Moving files and folders from one PC to another is easy if they're both on the same network, but if one is older and lacks the ability to connect to fast Ethernet or Wi-Fi networks, USB transfer cables can help avoid extensive back and forths with external drives. In fact, USB transfer cables can be one of the fastest ways to transfer masses of files between two PCs altogether, especially if you use a high-quality cable to do it.
What Are USB Transfer Cables
USB transfer cables aren't just USB cables with two male headers. Connecting two PCs with a traditional USB cable won't give you the same effect as using a USB transfer cable, because the cable lacks the ability to tell either system what it is connecting to. USB transfer cables, on the other hand, have a chip in the middle which lets them both know what they're connecting to, enabling high-speed transfers between the two systems.
Typically, USB transfer cables have USB-A headers on each end, but some, like Cable Matter's USB-C to USB-A data transfer cable, gives the option of a USB-C transfer cable connection on one or both ends of the connection.
Most USB transfer cables can offer transfer speeds of up to 5Gbps, which is far faster than most cloud backup solutions, and many local networks too. They support a wide range of operating systems, including older platforms like Windows XP, and Vista, as well as MacOS. That can make an easy transfer cable for large quantities of data between older and newer machines, as well as between Windows and Mac OS systems.
Another important consideration of these USB bridge cables is that they keep you off of the network. That not only means greater data transfer speeds for computers with less than 10Gbps Ethernet or Wi-Fi 6 support, but greater privacy too. If you want to move data from one PC to another without risking it crossing a network where data snooping or capture could occur, USB transfer cables offer the best way to do it.
How to Use a USB Transfer Cable
As capable as USB transfer cables are, they don't work alone. To make the most of the USB connection to transfer all the data from one system to another, you need to use bespoke data transfer software.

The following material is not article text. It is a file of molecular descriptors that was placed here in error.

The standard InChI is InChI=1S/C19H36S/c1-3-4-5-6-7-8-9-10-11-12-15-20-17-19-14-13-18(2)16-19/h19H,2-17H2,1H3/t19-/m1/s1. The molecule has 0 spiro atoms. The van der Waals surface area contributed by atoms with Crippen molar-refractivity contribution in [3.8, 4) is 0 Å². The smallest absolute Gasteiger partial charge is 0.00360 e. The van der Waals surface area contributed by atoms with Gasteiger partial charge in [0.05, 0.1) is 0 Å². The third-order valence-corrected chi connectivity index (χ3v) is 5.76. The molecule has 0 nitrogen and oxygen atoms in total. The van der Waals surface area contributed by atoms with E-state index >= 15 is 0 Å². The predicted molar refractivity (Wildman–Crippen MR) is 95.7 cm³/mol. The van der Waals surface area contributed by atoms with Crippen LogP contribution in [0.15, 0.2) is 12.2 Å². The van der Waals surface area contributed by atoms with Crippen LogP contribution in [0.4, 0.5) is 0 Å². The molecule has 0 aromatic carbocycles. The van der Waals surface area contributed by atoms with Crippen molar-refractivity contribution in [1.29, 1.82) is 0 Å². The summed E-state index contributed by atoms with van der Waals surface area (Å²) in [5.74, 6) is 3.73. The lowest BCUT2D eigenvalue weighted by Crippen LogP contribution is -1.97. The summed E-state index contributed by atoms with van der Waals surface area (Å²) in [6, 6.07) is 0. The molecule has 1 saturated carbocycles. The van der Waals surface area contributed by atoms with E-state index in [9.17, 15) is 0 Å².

Each of Cable Matters' USB transfer cables comes with free versions of PClinq5 and Bravura Easy Computer Sync. The former is compatible with both Windows and MacOS, while the latter is Windows only, but both allow you to leverage a USB bridge cable to transfer data between two PCs. The Bravura program will also let you remotely control the "other" computer from whichever one you run the software on, making it slightly more versatile for some uses.
If you don't want to use one of those included programs, you could also opt for the alternative Laplink PCMover Professional, which both Cable Matters USB transfer cables are fully compatible with. You will have to pay extra for it, however.
To begin the data transfer, boot up both systems and install the most applicable software for you, then connect the USB transfer cable to each of them. Make sure to select the fastest USB port you have available – at least USB 3.0. A USB 2.0 port will work with these sorts of computer transfer cables, but that will reduce your data transfer rate significantly.
Once you have everything ready, run the software on the PC you want to transfer the data to and follow the on-screen wizard. You can choose to either synchronize files and folders between the two systems, effectively transferring data both ways between the two PCs, or simply move data from one to the other.
You will also have the option of deciding what to do in the case of a data conflict, such as a file or folder already existing on the other PC. If in doubt, ask to be prompted. That way, you'll be able to handle each conflict as it comes up, rather than guessing what they might be ahead of time.
Once you begin the data transfer over the USB bridge cable you'll be able to watch a progress bar to note how long may be left – it's not 100% accurate so don't take it for gospel. When it's finished you'll be given a report of how many files were sent and received, and what that data total was.